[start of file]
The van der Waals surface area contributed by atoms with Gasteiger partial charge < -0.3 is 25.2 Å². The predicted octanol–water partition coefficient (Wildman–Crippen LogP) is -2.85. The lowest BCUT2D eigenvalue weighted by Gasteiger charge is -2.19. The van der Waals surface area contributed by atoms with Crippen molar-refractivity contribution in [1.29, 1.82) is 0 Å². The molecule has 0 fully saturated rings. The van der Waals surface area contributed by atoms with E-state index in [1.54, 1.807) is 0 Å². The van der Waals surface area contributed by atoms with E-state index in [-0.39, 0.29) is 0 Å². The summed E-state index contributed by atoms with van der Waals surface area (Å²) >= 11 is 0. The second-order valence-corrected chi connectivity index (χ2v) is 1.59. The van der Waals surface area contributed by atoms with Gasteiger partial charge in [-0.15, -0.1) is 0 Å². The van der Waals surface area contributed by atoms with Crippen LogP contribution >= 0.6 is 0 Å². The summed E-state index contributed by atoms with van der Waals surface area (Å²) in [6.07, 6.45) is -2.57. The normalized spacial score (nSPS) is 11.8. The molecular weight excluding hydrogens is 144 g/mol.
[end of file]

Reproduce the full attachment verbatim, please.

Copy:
The van der Waals surface area contributed by atoms with Gasteiger partial charge < -0.3 is 25.2 Å². The predicted octanol–water partition coefficient (Wildman–Crippen LogP) is -2.85. The lowest BCUT2D eigenvalue weighted by Gasteiger charge is -2.19. The van der Waals surface area contributed by atoms with Crippen molar-refractivity contribution in [1.29, 1.82) is 0 Å². The molecule has 0 fully saturated rings. The van der Waals surface area contributed by atoms with E-state index in [1.54, 1.807) is 0 Å². The van der Waals surface area contributed by atoms with E-state index in [-0.39, 0.29) is 0 Å². The summed E-state index contributed by atoms with van der Waals surface area (Å²) >= 11 is 0. The second-order valence-corrected chi connectivity index (χ2v) is 1.59. The van der Waals surface area contributed by atoms with Gasteiger partial charge in [-0.15, -0.1) is 0 Å². The van der Waals surface area contributed by atoms with Crippen LogP contribution >= 0.6 is 0 Å². The summed E-state index contributed by atoms with van der Waals surface area (Å²) in [6.07, 6.45) is -2.57. The normalized spacial score (nSPS) is 11.8. The molecular weight excluding hydrogens is 144 g/mol.